Petition: P-05-773 Don’t Fill Landfill
Y Pwyllgor Deisebau | 3 Hydref 2017
 Petitions Committee | 3 October 2017




Research Briefing:

Petition number: P-05-773

Petition title: Don’t Fill Landfill

Text of petition: We call on the National Assembly for Wales to urge the Welsh Government to either issue new black wheelie bin stickers (see example below) or printed wheelie bins which urge households across Wales to consider the bin’s contents before leaving it on the kerbside for collection.

We feel that by explicitly describing the bin as a ‘landfill’ bin, this will serve to reinforce consideration for the items contained within it. We have included some factual information about the amount of time certain everyday items will stay in landfill if not recycled. We think this is very powerful and may improve Wales’ commitment to recycle and therefore meet our targets for the future.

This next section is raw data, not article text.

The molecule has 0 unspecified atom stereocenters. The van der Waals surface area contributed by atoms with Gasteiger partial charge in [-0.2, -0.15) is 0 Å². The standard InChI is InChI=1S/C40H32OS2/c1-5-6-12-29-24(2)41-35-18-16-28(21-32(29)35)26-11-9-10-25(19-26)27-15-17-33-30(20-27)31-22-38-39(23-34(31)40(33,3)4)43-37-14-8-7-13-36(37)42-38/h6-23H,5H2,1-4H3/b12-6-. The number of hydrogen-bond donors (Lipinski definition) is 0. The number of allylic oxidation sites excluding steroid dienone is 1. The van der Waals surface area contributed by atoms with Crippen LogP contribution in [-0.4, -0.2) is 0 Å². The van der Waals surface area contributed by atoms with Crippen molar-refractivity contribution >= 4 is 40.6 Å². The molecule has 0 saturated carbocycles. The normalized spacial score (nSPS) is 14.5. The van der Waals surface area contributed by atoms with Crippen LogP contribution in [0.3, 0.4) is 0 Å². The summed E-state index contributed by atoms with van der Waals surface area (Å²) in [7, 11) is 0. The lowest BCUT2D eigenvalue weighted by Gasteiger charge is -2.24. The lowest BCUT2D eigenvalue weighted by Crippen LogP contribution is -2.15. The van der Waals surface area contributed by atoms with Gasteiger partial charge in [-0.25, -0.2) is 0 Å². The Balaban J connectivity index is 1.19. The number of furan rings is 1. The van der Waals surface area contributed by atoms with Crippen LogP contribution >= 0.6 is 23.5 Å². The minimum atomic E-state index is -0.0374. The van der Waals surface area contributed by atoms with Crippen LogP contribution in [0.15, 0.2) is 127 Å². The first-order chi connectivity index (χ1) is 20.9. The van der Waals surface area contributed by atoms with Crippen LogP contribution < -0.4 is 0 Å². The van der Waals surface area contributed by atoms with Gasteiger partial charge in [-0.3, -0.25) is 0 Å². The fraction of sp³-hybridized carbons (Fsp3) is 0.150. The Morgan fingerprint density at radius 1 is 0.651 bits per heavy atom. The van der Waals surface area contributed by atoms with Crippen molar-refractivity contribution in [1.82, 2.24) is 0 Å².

Ultimately, we want to encourage people to recycle more as well as help to reduce the amount of recyclable goods that end up in landfill.

Fig 1. Example wheelie bin sticker



The Welsh Government published its Towards Zero Waste[CC(CyC|AC1]  strategy in June 2010. The strategy sets out a long term framework for resource efficiency and waste management to 2050. It identifies the outcomes the Welsh Government wishes to achieve, sets high level targets and lays out a general approach to delivering targets and other key actions. The strategy sets a goal for as close to zero (<5%) landfill as possible by 2025, with an ambition of zero waste by 2050.

From April 2018, Landfill Disposals Tax (LDT) will replace Landfill Tax in Wales. Like the predecessor Landfill Tax, LDT will be a tax on the disposal of waste into landfill and will be charged by weight. It will be payable by landfill site operators, who pass on these costs to waste operators through their gate fee. Landfill Tax has been a significant driver of improved environmental behaviour; encouraging greater prevention, re-use, recycling and recovery of waste.